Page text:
Non-diet nutrition

Three things to know about managing blood sugar

Understanding how blood sugar works and impacts your body is an important factor in approaching your health.

The Flourish team
A salad bowl that incorporates fat, protein, and carbohydrates

You've probably heard that blood sugar is important to your health. But why? And how?

The food you eat breaks down into sugars, mainly glucose, which is then used for energy in your cells. Blood sugar refers to the sugar levels in your blood. Being mindful of a few factors that affect blood sugar can help you achieve greater balance in your blood sugar levels and help prevent drastic spikes and drops that may not leave you feeling your best. If you're experiencing spikes and drops in your blood sugar, you may notice yourself feeling shaky, lethargic, or confusing hunger and fullness signals.

Here's three things you should know about blood sugar from a non-diet nutrition perspective.

1. Combining foods, rather than restricting foods will help to balance blood sugar.

You don’t need to micromanage your plate or your body to do this. Simply aim to mix your macronutrients—combine protein, fat, and carbs at most meals and snacks.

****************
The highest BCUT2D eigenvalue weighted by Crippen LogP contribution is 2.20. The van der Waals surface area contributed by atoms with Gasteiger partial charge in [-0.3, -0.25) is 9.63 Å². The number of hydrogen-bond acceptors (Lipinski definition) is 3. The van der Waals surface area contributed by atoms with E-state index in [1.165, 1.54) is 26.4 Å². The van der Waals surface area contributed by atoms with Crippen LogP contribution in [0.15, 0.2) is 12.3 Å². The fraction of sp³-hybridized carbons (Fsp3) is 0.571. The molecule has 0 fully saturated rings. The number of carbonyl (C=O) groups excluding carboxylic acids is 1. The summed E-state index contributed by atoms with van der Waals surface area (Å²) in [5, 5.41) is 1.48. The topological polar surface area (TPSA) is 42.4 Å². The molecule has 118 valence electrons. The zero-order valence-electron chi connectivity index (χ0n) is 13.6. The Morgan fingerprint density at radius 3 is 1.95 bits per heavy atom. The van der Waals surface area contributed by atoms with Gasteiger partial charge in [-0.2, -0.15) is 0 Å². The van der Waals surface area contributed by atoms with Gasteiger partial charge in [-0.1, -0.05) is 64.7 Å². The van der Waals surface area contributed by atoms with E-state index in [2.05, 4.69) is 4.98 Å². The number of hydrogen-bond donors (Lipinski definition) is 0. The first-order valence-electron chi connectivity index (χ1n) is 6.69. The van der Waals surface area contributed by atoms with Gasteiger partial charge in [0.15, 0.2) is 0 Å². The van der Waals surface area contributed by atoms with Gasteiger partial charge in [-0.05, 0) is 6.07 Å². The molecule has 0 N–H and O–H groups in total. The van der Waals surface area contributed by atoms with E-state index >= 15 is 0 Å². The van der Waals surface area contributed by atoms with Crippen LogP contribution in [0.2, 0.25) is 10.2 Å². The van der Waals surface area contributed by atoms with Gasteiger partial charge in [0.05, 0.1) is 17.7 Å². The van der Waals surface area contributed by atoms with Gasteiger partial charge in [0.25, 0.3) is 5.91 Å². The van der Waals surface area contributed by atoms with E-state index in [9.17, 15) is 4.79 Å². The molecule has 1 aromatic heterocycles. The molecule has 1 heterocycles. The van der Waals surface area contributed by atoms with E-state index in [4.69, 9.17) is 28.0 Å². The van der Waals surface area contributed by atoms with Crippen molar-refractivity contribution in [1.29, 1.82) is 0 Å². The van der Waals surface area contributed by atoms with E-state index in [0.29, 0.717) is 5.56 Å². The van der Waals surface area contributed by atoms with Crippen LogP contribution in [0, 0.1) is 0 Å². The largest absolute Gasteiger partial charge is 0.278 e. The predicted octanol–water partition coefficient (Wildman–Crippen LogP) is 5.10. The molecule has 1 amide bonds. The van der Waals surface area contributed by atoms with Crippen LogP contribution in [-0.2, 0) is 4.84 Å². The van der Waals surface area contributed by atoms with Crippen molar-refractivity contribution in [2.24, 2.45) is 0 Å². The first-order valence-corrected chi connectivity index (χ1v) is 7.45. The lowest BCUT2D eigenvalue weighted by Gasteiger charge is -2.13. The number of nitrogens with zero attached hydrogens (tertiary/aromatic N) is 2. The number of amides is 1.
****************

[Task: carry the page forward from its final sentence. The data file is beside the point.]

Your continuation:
When you eat a meal or snack with a combination of macros, you are going to have a much slower release of glucose into your bloodstream. That will help keep your blood sugar levels balanced.

2. If you menstruate, your cycle affects your blood sugar.

Insulin sensitivity is higher in the follicular phase of your cycle, which is from the first day of a period to ovulation. (As compared to your luteal phase, which is after ovulation and before your period.) So being extra mindful of the balance of protein, carbs, and fat in the second half of your cycle can help stabilize blood sugar and energy levels.

3. Stress can impact your body's ability to regulate blood sugar.

The stress hormone, cortisol, can inhibit insulin production (the hormone that helps sugar get into your cells for energy). When you're stressed or have a lot of caffeine, for example, your body produces cortisol.

This is part of our fight-or-flight response that elevates our blood sugar for immediate energy usage, and can be useful when you’re actually in a dangerous situation. But chronic stress can, over time, make it harder for your body to regulate blood sugar.

If you have questions or concerns about managing blood sugar within the context of your personal health, meet one-on-one with a Flourish coach for free.

Author
Headshot of Claire Siegel
Claire Siegel
RDN, LD
Co-founder, CEO
Claire Siegel is the founder and CEO of Flourish. Claire has made it her life’s mission to help women create a sustainable approach to their physical and mental well-being.
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